Archive | April, 2017

Pamplona Impressions

25 Apr

Although best known for its bull running event, Pamplona is so much more. Following on the heels of our visit to Zaragoza the contrast is striking and left us wishing we’d chosen to spend longer here than this flying visit. With just a couple of hours to explore, not even long enough to have a meal, we raced around the beautiful narrow streets, a photogenic view at every turn.

They say that we subconsciously remember smells and that they trigger memories. For Seville that will certainly be from the orange blossom. For me, Pamplona will for ever be associated in my mind with the green fragrance of the new growth of spring. And, perhaps, the tangy sweetness​ of lemon ice cream.

Shady, green park

Beautiful buildings

Open, sunny Plaza 

There’s even deer grazing, protected by the city moat

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Zaragoza

18 Apr

It’s perhaps unfortunate that we visited Zaragoza so soon after spending time in Seville. It seriously doesn’t compare. But perhaps I shouldn’t be too harsh, particularly if, like us, you want to break up the long drive from the Mediterranean coast to the the ferries in the north.

There are two cathedrals for a start, not to mention the fortified palace of the Aragon Court. We visited the latter on our first evening after failing to be able to walk to it along the riverbank. It’s pleasant enough although so restored it resembles a stereotypical toy castle. It must have been splendid in its day but little of that splendour remains and we left after half an hour feeling we hadn’t been allowed to access most of the building.

Then there’s the food. The tapas bars get rave reviews but I feel like the boy who said the Emperor was “in the altogether”. I’d have been grateful for a Macdonald’s, to be honest. And everybody is so incredibly unfriendly to the point of rudeness. Yes, they’re busy and they are serving idiots who are stupid enough to eat in a place where the waiter insists you don’t ask him for a particular item on the menu, just tell him the number. I sympathise but it doesn’t help. Oh, and you’ll pay far more than anywhere else in Spain that we have visited.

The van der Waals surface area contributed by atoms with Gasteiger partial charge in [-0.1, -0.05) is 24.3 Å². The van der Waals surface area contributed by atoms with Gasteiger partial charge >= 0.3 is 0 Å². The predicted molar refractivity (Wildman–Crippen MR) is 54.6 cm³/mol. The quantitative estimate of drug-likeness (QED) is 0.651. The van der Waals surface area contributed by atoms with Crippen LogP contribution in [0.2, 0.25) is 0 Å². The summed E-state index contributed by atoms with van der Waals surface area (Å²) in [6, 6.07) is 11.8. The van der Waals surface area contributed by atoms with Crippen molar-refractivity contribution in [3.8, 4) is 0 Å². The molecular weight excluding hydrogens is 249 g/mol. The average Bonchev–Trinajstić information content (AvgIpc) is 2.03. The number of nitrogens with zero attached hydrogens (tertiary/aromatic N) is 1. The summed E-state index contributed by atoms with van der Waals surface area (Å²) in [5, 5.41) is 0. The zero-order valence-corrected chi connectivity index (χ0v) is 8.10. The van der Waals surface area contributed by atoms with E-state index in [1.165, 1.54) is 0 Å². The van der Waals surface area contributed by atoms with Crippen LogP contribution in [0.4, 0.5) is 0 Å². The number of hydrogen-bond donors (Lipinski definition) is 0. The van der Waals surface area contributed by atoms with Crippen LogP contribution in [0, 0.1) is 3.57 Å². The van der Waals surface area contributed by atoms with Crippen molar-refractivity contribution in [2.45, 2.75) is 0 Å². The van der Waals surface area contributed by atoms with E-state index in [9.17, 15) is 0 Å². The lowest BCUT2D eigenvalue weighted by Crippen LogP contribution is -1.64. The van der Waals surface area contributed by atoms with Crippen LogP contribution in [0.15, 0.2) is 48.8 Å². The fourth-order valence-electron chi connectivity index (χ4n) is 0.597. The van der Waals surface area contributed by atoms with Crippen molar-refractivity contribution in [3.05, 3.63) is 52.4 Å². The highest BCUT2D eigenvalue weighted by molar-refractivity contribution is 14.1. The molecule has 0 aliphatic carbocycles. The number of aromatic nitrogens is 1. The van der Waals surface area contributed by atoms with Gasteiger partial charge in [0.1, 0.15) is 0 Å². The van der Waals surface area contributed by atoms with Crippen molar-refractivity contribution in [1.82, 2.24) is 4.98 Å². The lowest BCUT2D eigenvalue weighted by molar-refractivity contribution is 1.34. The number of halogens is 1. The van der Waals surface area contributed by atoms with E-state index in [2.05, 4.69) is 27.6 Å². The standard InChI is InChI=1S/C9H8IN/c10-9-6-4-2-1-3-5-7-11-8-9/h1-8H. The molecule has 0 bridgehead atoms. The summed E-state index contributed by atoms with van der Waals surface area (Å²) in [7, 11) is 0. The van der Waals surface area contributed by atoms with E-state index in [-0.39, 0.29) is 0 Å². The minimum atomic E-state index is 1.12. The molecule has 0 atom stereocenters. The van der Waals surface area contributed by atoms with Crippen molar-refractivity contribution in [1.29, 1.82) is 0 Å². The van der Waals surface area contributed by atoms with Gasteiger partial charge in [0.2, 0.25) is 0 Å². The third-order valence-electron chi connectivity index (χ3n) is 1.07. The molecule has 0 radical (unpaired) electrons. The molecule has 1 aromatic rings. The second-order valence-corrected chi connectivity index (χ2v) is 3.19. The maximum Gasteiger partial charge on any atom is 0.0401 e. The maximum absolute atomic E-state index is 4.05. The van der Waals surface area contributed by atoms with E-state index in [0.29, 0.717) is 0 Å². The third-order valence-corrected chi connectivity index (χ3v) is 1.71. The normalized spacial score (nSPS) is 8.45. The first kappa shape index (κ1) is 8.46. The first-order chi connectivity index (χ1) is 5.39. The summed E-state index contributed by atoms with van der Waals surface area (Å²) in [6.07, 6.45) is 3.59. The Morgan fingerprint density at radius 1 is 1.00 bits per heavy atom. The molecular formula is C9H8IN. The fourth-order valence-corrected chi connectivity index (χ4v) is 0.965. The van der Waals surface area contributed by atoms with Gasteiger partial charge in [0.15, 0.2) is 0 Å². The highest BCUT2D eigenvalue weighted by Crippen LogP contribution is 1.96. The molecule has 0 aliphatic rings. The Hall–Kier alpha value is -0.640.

Ok, maybe my judgement has been clouded by accidentally stepping with both feet into a water feature shortly followed by walking into a glass door that turned out not to be a door – the only time I saw a local laugh. I decided that the dire food was the third of the “these things come in threes” event. Nevertheless, I’ve been very careful to hold handrails while going up and down stairs!

Our second day restored my faith in Zaragoza. For a start we found somewhere serving fresh bread at reasonable prices for breakfast and the busy waitress managed to both smile and be friendly. It’s amazing how something like that can change your day. After losing it slightly when I was served warm white wine (they quickly realised it was a good idea to get me a fresh one!) we decided to change our eating intentions completely and hunted out a lunchtime Menu del Dia in the shopping district, completely abandoning the idea of tapas. Thankfully that worked, too.